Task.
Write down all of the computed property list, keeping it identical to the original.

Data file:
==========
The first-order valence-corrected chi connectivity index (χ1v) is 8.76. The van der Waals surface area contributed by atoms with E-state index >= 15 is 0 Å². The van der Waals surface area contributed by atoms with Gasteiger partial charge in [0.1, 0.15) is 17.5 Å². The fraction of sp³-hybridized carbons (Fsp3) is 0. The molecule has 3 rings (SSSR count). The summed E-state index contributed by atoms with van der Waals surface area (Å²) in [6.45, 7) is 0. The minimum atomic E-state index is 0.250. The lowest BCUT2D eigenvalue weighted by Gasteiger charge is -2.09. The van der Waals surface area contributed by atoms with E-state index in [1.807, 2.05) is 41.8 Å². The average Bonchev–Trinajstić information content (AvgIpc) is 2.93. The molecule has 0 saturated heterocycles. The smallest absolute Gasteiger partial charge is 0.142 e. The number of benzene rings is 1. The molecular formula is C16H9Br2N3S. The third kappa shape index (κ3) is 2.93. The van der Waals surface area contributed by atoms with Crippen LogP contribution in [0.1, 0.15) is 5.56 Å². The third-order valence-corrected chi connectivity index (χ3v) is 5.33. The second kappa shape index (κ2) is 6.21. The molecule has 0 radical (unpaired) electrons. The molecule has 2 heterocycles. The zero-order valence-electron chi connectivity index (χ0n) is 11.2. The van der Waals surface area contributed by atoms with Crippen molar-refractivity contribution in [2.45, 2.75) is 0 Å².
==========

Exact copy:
The first-order valence-corrected chi connectivity index (χ1v) is 8.76. The van der Waals surface area contributed by atoms with E-state index >= 15 is 0 Å². The van der Waals surface area contributed by atoms with Gasteiger partial charge in [0.1, 0.15) is 17.5 Å². The fraction of sp³-hybridized carbons (Fsp3) is 0. The molecule has 3 rings (SSSR count). The summed E-state index contributed by atoms with van der Waals surface area (Å²) in [6.45, 7) is 0. The minimum atomic E-state index is 0.250. The lowest BCUT2D eigenvalue weighted by Gasteiger charge is -2.09. The van der Waals surface area contributed by atoms with E-state index in [1.807, 2.05) is 41.8 Å². The average Bonchev–Trinajstić information content (AvgIpc) is 2.93. The molecule has 0 saturated heterocycles. The smallest absolute Gasteiger partial charge is 0.142 e. The number of benzene rings is 1. The molecular formula is C16H9Br2N3S. The third kappa shape index (κ3) is 2.93. The van der Waals surface area contributed by atoms with Crippen LogP contribution in [0.1, 0.15) is 5.56 Å². The third-order valence-corrected chi connectivity index (χ3v) is 5.33. The second kappa shape index (κ2) is 6.21. The molecule has 0 radical (unpaired) electrons. The molecule has 2 heterocycles. The zero-order valence-electron chi connectivity index (χ0n) is 11.2. The van der Waals surface area contributed by atoms with Crippen molar-refractivity contribution in [2.45, 2.75) is 0 Å².